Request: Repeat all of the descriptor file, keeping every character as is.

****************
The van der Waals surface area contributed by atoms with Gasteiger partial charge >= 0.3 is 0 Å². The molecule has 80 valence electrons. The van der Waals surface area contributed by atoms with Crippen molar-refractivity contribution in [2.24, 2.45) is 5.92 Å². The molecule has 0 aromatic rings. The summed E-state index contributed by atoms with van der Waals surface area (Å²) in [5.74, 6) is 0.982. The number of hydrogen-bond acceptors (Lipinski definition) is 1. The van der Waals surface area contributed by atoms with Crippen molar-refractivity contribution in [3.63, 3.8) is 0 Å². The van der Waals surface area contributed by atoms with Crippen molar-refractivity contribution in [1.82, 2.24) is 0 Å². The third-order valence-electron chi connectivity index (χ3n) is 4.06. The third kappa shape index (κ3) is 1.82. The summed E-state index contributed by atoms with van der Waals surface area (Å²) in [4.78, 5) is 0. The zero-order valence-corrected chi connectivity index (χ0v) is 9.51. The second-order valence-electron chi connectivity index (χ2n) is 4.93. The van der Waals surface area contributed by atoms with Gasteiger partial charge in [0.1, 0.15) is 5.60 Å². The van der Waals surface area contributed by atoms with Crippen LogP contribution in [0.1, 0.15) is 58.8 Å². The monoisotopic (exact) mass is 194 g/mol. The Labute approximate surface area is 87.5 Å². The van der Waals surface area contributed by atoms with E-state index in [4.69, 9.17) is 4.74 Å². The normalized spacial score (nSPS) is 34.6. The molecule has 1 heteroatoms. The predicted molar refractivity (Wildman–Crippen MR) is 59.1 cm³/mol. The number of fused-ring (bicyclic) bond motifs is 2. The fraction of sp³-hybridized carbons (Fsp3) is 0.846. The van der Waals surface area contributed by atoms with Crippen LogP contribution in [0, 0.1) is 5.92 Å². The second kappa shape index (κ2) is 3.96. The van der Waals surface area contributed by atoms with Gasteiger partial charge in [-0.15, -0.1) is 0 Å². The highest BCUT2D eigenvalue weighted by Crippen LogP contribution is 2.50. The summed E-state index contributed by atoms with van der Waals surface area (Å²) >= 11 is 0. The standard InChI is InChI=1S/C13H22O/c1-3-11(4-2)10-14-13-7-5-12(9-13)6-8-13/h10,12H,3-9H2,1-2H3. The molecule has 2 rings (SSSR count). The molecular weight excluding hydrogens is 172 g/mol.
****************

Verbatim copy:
The van der Waals surface area contributed by atoms with Gasteiger partial charge >= 0.3 is 0 Å². The molecule has 80 valence electrons. The van der Waals surface area contributed by atoms with Crippen molar-refractivity contribution in [2.24, 2.45) is 5.92 Å². The molecule has 0 aromatic rings. The summed E-state index contributed by atoms with van der Waals surface area (Å²) in [5.74, 6) is 0.982. The number of hydrogen-bond acceptors (Lipinski definition) is 1. The van der Waals surface area contributed by atoms with Crippen molar-refractivity contribution in [3.63, 3.8) is 0 Å². The van der Waals surface area contributed by atoms with Crippen molar-refractivity contribution in [1.82, 2.24) is 0 Å². The third-order valence-electron chi connectivity index (χ3n) is 4.06. The third kappa shape index (κ3) is 1.82. The summed E-state index contributed by atoms with van der Waals surface area (Å²) in [4.78, 5) is 0. The zero-order valence-corrected chi connectivity index (χ0v) is 9.51. The second-order valence-electron chi connectivity index (χ2n) is 4.93. The van der Waals surface area contributed by atoms with Gasteiger partial charge in [0.1, 0.15) is 5.60 Å². The van der Waals surface area contributed by atoms with Crippen LogP contribution in [0.1, 0.15) is 58.8 Å². The monoisotopic (exact) mass is 194 g/mol. The Labute approximate surface area is 87.5 Å². The van der Waals surface area contributed by atoms with E-state index in [4.69, 9.17) is 4.74 Å². The normalized spacial score (nSPS) is 34.6. The molecule has 1 heteroatoms. The predicted molar refractivity (Wildman–Crippen MR) is 59.1 cm³/mol. The number of fused-ring (bicyclic) bond motifs is 2. The fraction of sp³-hybridized carbons (Fsp3) is 0.846. The van der Waals surface area contributed by atoms with Crippen LogP contribution in [0, 0.1) is 5.92 Å². The second kappa shape index (κ2) is 3.96. The van der Waals surface area contributed by atoms with Gasteiger partial charge in [-0.15, -0.1) is 0 Å². The highest BCUT2D eigenvalue weighted by Crippen LogP contribution is 2.50. The summed E-state index contributed by atoms with van der Waals surface area (Å²) >= 11 is 0. The standard InChI is InChI=1S/C13H22O/c1-3-11(4-2)10-14-13-7-5-12(9-13)6-8-13/h10,12H,3-9H2,1-2H3. The molecule has 2 rings (SSSR count). The molecular weight excluding hydrogens is 172 g/mol.